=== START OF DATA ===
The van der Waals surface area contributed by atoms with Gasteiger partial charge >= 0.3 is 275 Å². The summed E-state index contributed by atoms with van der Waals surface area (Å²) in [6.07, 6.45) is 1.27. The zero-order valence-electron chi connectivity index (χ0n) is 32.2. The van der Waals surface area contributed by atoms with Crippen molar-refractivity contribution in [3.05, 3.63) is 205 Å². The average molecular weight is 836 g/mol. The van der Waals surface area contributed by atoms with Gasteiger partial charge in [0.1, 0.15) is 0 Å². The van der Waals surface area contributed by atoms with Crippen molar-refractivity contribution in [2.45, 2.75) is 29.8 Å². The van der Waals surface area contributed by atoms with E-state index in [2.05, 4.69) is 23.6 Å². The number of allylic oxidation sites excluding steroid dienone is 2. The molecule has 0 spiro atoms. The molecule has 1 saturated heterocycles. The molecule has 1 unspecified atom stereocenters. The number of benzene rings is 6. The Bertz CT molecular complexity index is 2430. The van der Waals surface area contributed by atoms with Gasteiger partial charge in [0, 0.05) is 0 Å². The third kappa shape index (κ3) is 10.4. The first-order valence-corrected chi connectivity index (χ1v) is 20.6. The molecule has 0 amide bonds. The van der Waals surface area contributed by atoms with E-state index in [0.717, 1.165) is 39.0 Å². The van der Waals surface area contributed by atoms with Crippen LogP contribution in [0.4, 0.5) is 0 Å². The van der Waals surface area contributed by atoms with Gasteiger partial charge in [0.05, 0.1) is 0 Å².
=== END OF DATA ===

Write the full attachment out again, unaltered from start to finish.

The van der Waals surface area contributed by atoms with Gasteiger partial charge >= 0.3 is 275 Å². The summed E-state index contributed by atoms with van der Waals surface area (Å²) in [6.07, 6.45) is 1.27. The zero-order valence-electron chi connectivity index (χ0n) is 32.2. The van der Waals surface area contributed by atoms with Crippen molar-refractivity contribution in [3.05, 3.63) is 205 Å². The average molecular weight is 836 g/mol. The van der Waals surface area contributed by atoms with Gasteiger partial charge in [0.1, 0.15) is 0 Å². The van der Waals surface area contributed by atoms with Crippen molar-refractivity contribution in [2.45, 2.75) is 29.8 Å². The van der Waals surface area contributed by atoms with E-state index in [2.05, 4.69) is 23.6 Å². The number of allylic oxidation sites excluding steroid dienone is 2. The molecule has 0 spiro atoms. The molecule has 1 saturated heterocycles. The molecule has 1 unspecified atom stereocenters. The number of benzene rings is 6. The Bertz CT molecular complexity index is 2430. The van der Waals surface area contributed by atoms with Gasteiger partial charge in [0, 0.05) is 0 Å². The third kappa shape index (κ3) is 10.4. The first-order valence-corrected chi connectivity index (χ1v) is 20.6. The molecule has 0 amide bonds. The van der Waals surface area contributed by atoms with E-state index in [0.717, 1.165) is 39.0 Å². The van der Waals surface area contributed by atoms with Crippen LogP contribution in [0.4, 0.5) is 0 Å². The van der Waals surface area contributed by atoms with Gasteiger partial charge in [0.05, 0.1) is 0 Å².